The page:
For the longest time, Western Australiaâ€™s surprisingly cosmopolitan capital was best known for its picture-perfect beaches, Mediterranean climate, laid-back lifestyle, and sheer remoteness. But riding the wave of a recently booming economy, the city now offers plenty more besides. Welcome to the new Perth.
By Penny Watson
Photographs by Jessica Shaver
The founding father of Western Australia, Captain James Stirling, once pronounced Perth to be the worst place to start a colony. Soon after, Karl Marx in Das Kapital described the far-flung outpost as an object lesson in how not to establish an overseas settlement.
Certainly, Perthâ€™s first 20 to 30 years of existence were plagued with hardship. The soil along the Swan River was largely sandy and infertile, so food was difficult to grow. Founded in 1829 as a free settlement rather than a penal colony (a status that would change out of necessity in 1849), there were no convicts and thus nobody to do the backbreaking labor of building basic infrastructure that other Australian cities like Sydney had benefitted from. Adding to the list of woes were disease and discord (to put it lightly) between British settlers and the indigenous Noongar people. In fact, those early decades were so arduous that many colonists opted for the long journey home in a creaky sailing ship over the prospect of eking out a new life in this faraway place.
Iâ€™m reading this synopsis of local history from the mock-retro storyboards at the Museum of Perth, a tiny exhibition space that opened in October down a graffiti-adorned laneway off Murray Street. â€śMuseumâ€ť is perhaps too lofty a word for it; itâ€™s more of a cool boho cultural venue, complete with the central business districtâ€™s first vegan-friendly cafĂ©. The crowdfunded venue is also a labor of love for its founders, a passionate group of likeminded locals that includes my guide, Ryan Mossny, who is leading me on one of his Two Feet & a Heartbeat walking tours.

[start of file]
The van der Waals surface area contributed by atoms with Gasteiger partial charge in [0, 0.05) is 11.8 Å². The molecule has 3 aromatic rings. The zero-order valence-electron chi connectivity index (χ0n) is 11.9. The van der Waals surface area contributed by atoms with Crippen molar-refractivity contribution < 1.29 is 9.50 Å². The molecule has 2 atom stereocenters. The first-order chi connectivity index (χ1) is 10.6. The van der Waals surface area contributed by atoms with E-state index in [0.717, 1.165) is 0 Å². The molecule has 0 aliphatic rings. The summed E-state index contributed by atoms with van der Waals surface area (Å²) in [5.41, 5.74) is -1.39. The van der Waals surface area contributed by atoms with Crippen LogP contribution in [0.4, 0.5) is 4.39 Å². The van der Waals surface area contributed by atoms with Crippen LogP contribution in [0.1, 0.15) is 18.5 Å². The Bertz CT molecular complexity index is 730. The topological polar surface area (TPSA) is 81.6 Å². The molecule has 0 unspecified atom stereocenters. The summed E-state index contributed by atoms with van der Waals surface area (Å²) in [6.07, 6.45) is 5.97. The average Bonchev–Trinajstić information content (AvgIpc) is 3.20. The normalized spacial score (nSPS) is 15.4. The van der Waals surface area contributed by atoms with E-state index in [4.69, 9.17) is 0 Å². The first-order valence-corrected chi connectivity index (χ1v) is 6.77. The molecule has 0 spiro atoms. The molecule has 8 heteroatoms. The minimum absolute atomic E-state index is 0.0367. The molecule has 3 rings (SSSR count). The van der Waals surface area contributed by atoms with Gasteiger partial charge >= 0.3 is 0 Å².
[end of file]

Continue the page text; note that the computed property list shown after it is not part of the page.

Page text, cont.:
The Karl Marx reference is the first thing I read, and I inadvertently laugh. Mossny, standing quietly next to me, says earnestly, â€śItâ€™s true.â€ť The thing is, I donâ€™t doubt that itâ€™s true, but there couldnâ€™t be more of a disconnect between that 19th-century sentiment and the here and now. From where Iâ€™m standing, the resounding feeling is that the capital of Western Australia, one of the most isolated cities in the world, is now an absolute rollicking success story.
It helps that Iâ€™m staying at the cityâ€™s newest luxury hotel, COMO The Treasury. Many of my fellow Australians may have never heard of Singapore-based COMO Hotels and Resorts, but I know from stays at the groupâ€™s properties in Bali and Bhutan that Perth is in for a treat. Designed by Kerry Hillâ€”a locally born architect renowned for his collaborations with Amanâ€”the 48-room Treasury, with its big windows and soaring ceilings, has the kind of spaciousness that hotels in few other cities can afford. Itâ€™s also exquisitely decorated, with a nature-washed color palette complemented by Italian oak furniture, little piles of design books, and botanical artworksâ€”a home away from home with an impeccable aesthetic.
But what makes The Treasury extra special is its starring role in the rejuvenation of downtown Perthâ€™s historic Cathedral Square precinct. The hotel occupies one of three interconnected 19th-century buildingsâ€”now known collectively as the State Buildingsâ€”that housed various government offices during their 140-year history, until being vacated 20 years ago and left to an uncertain fate. It wasnâ€™t until 2007 that the ambitious vision of property developer and founder of Perthâ€™s Little Creatures brewing company, Adrian Fini, got the go-ahead. Eight years and some US$80 million later, the resultâ€”a stylishly cool inner-city eating and drinking precinct with boutique shopping and a world-class hotelâ€”can only be described as a rare gift to Perth.